Login | Register

Degradation Modeling and Remaining Useful Life Estimation: From Statistical Signal Processing to Deep Learning Models


Degradation Modeling and Remaining Useful Life Estimation: From Statistical Signal Processing to Deep Learning Models

Asif, Amir, Al-Dulaimi, Ali and Mohammadi, Arash (2020) Degradation Modeling and Remaining Useful Life Estimation: From Statistical Signal Processing to Deep Learning Models. PhD thesis, Concordia University.

[thumbnail of Al-Dulaimi_PhD_S2021.pdf]
Text (application/pdf)
Al-Dulaimi_PhD_S2021.pdf - Accepted Version
Available under License Spectrum Terms of Access.


Aging critical infrastructures and valuable machineries together with recent catastrophic incidents such as the collapse of Morandi bridge, or the Gulf of Mexico oil spill disaster, call for an urgent quest to design advanced and innovative prognostic solutions, and efficiently incorporate multi-sensor streaming data sources for industrial development. Prognostic health management (PHM) is among the most critical disciplines that employs the advancement of the great interdependency between signal processing and machine learning techniques to form a key enabling technology to cope with maintenance development tasks of complex industrial and safety-critical systems. Recent advancements in predictive analytics have empowered the PHM paradigm to move from the traditional condition-based monitoring solutions and preventive maintenance programs to predictive maintenance to provide an early warning of failure, in several domains ranging from manufacturing and industrial systems to transportation and aerospace. The focus of the PHM is centered on two core dimensions; the first is taking into account the behavior and the evolution over time of a fault once it occurs, while the second one aims at estimating/predicting the remaining useful life (RUL) during which a device can perform its intended function. The first dimension is the degradation that is usually determined by a degradation model derived from measurements of critical parameters of relevance to the system. Developing an accurate model for the degradation process is a primary objective in prognosis and health management. Extensive research has been conducted to develop new theories and methodologies for degradation modeling and to accurately capture the degradation dynamics of a system. However, a unified degradation framework has yet not been developed due to: (i) structural uncertainties in the state dynamics of the system and (ii) the complex nature of the degradation process that is often non-linear and difficult to model statistically. Thus even for a single system, there is no consensus on the best degradation model. In this regard, this thesis tries to bridge this gap by proposing a general model that able to model the true degradation path without having any prior knowledge of the true degradation model of the system. Modeling and analysis of degradation behavior lead us to RUL estimation, which is the second dimension of the PHM and the second part of the thesis. The RUL is the main pillar of preventive maintenance, which is the time a machine is expected to work before requiring repair or replacement.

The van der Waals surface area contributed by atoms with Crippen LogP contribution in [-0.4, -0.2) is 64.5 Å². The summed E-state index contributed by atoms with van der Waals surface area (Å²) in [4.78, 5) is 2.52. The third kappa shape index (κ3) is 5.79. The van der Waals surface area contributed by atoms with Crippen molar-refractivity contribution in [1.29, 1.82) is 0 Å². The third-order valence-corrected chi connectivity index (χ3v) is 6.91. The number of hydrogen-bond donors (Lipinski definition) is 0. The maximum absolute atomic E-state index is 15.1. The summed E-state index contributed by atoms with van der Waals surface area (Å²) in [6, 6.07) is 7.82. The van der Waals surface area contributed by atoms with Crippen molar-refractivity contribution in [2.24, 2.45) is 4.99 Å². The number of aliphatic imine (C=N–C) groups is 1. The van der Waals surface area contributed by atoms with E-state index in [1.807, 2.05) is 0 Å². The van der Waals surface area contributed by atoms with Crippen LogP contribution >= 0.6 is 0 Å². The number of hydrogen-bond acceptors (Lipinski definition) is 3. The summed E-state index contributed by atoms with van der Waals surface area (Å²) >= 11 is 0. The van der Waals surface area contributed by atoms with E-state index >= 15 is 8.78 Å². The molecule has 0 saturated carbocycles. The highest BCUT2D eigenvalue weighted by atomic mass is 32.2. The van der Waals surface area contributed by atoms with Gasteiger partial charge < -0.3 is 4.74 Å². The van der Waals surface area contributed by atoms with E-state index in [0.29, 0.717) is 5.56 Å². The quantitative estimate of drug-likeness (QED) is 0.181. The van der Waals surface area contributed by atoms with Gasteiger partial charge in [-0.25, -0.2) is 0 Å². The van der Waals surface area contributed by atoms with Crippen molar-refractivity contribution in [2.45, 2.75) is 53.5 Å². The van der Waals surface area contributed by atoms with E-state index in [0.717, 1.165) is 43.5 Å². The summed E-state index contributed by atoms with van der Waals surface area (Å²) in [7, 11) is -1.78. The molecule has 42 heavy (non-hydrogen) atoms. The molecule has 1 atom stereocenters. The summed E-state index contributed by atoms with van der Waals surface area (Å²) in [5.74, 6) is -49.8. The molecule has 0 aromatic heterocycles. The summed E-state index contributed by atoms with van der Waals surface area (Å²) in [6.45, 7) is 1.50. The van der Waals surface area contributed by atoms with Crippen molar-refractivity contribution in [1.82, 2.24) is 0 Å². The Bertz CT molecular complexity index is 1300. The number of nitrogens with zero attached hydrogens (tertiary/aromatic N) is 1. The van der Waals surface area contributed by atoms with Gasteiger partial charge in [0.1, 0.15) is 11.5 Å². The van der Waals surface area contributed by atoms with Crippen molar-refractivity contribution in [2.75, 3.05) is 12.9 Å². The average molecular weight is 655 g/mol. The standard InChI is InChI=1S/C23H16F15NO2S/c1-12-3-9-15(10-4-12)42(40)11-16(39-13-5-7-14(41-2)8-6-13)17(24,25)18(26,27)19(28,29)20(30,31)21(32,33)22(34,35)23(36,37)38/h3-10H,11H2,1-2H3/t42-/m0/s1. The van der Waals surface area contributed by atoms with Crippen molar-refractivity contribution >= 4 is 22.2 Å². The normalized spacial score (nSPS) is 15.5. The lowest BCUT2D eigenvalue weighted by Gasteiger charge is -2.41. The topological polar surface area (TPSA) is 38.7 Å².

Effective and accurate RUL estimation can avoid catastrophic failures, maximize operational availability, and consequently reduce maintenance costs. The RUL estimation is, therefore, of paramount importance and has gained significant attention for its importance to improve systems health management in complex fields including automotive, nuclear, chemical, and aerospace industries to name but a few. A vast number of researches related to different approaches to the concept of remaining useful life have been proposed, and they can be divided into three broad categories: (i) Physics-based; (ii) Data-driven, and; (iii) Hybrid approaches (multiple-model). Each category has its own limitations and issues, such as, hardly adapt to different prognostic applications, in the first one, and accuracy degradation issues, in the second one, because of the deviation of the learned models from the real behavior of the system. In addition to hardly sustain good generalization. Our thesis belongs to the third category, as it is the most promising category, in particular, the new hybrid models, on basis of two different architectures of deep neural networks, which have great potentials to tackle complex prognostic issues associated with systems with complex and unknown degradation processes.

Divisions:Concordia University > Gina Cody School of Engineering and Computer Science > Electrical and Computer Engineering
Item Type:Thesis (PhD)
Authors:Asif, Amir and Al-Dulaimi, Ali and Mohammadi, Arash
Institution:Concordia University
Degree Name:Ph. D.
Program:Electrical and Computer Engineering
Date:6 November 2020
Thesis Supervisor(s):Asif, Amir and Mohammadi, Arash
ID Code:988070
Deposited By: ALI AL-DULAIMI
Deposited On:29 Jun 2021 20:54
Last Modified:29 Jun 2021 20:54
All items in Spectrum are protected by copyright, with all rights reserved. The use of items is governed by Spectrum's terms of access.

Repository Staff Only: item control page

Downloads per month over past year

Research related to the current document (at the CORE website)
- Research related to the current document (at the CORE website)
Back to top Back to top